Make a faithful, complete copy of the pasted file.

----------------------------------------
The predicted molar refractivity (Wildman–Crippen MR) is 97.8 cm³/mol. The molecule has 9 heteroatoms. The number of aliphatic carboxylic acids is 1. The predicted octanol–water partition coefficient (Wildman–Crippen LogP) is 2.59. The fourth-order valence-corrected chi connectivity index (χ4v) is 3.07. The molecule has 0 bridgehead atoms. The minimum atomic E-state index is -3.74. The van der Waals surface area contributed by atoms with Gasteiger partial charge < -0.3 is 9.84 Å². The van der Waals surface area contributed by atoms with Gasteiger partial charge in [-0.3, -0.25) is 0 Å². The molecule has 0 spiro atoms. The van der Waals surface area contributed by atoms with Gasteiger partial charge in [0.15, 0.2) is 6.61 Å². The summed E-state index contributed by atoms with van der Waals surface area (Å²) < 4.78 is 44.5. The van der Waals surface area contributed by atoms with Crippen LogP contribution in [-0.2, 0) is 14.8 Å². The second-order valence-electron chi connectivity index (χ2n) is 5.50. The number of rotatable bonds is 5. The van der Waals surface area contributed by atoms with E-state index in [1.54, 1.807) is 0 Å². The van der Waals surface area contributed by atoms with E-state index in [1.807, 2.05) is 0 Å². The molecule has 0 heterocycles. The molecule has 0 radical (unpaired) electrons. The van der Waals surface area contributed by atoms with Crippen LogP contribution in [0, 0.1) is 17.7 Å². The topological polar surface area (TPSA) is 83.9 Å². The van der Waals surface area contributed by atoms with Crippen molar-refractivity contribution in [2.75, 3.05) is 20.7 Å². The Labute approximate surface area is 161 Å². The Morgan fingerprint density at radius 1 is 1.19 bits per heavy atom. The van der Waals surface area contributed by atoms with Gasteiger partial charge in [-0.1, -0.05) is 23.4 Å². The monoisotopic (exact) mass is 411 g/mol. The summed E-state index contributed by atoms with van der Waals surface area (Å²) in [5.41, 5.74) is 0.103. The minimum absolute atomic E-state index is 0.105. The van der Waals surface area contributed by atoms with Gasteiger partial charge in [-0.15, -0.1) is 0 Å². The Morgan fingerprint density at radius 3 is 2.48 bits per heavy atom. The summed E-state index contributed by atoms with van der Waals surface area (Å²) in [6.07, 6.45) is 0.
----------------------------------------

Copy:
The predicted molar refractivity (Wildman–Crippen MR) is 97.8 cm³/mol. The molecule has 9 heteroatoms. The number of aliphatic carboxylic acids is 1. The predicted octanol–water partition coefficient (Wildman–Crippen LogP) is 2.59. The fourth-order valence-corrected chi connectivity index (χ4v) is 3.07. The molecule has 0 bridgehead atoms. The minimum atomic E-state index is -3.74. The van der Waals surface area contributed by atoms with Gasteiger partial charge < -0.3 is 9.84 Å². The van der Waals surface area contributed by atoms with Gasteiger partial charge in [-0.3, -0.25) is 0 Å². The molecule has 0 spiro atoms. The van der Waals surface area contributed by atoms with Gasteiger partial charge in [0.15, 0.2) is 6.61 Å². The summed E-state index contributed by atoms with van der Waals surface area (Å²) < 4.78 is 44.5. The van der Waals surface area contributed by atoms with Crippen LogP contribution in [-0.2, 0) is 14.8 Å². The second-order valence-electron chi connectivity index (χ2n) is 5.50. The number of rotatable bonds is 5. The van der Waals surface area contributed by atoms with E-state index in [1.54, 1.807) is 0 Å². The van der Waals surface area contributed by atoms with E-state index in [1.807, 2.05) is 0 Å². The molecule has 0 heterocycles. The molecule has 0 radical (unpaired) electrons. The van der Waals surface area contributed by atoms with Crippen LogP contribution in [0, 0.1) is 17.7 Å². The topological polar surface area (TPSA) is 83.9 Å². The van der Waals surface area contributed by atoms with Crippen molar-refractivity contribution in [2.75, 3.05) is 20.7 Å². The Labute approximate surface area is 161 Å². The Morgan fingerprint density at radius 1 is 1.19 bits per heavy atom. The van der Waals surface area contributed by atoms with Gasteiger partial charge in [-0.1, -0.05) is 23.4 Å². The monoisotopic (exact) mass is 411 g/mol. The summed E-state index contributed by atoms with van der Waals surface area (Å²) in [5.41, 5.74) is 0.103. The minimum absolute atomic E-state index is 0.105. The van der Waals surface area contributed by atoms with Gasteiger partial charge in [-0.15, -0.1) is 0 Å². The Morgan fingerprint density at radius 3 is 2.48 bits per heavy atom. The summed E-state index contributed by atoms with van der Waals surface area (Å²) in [6.07, 6.45) is 0.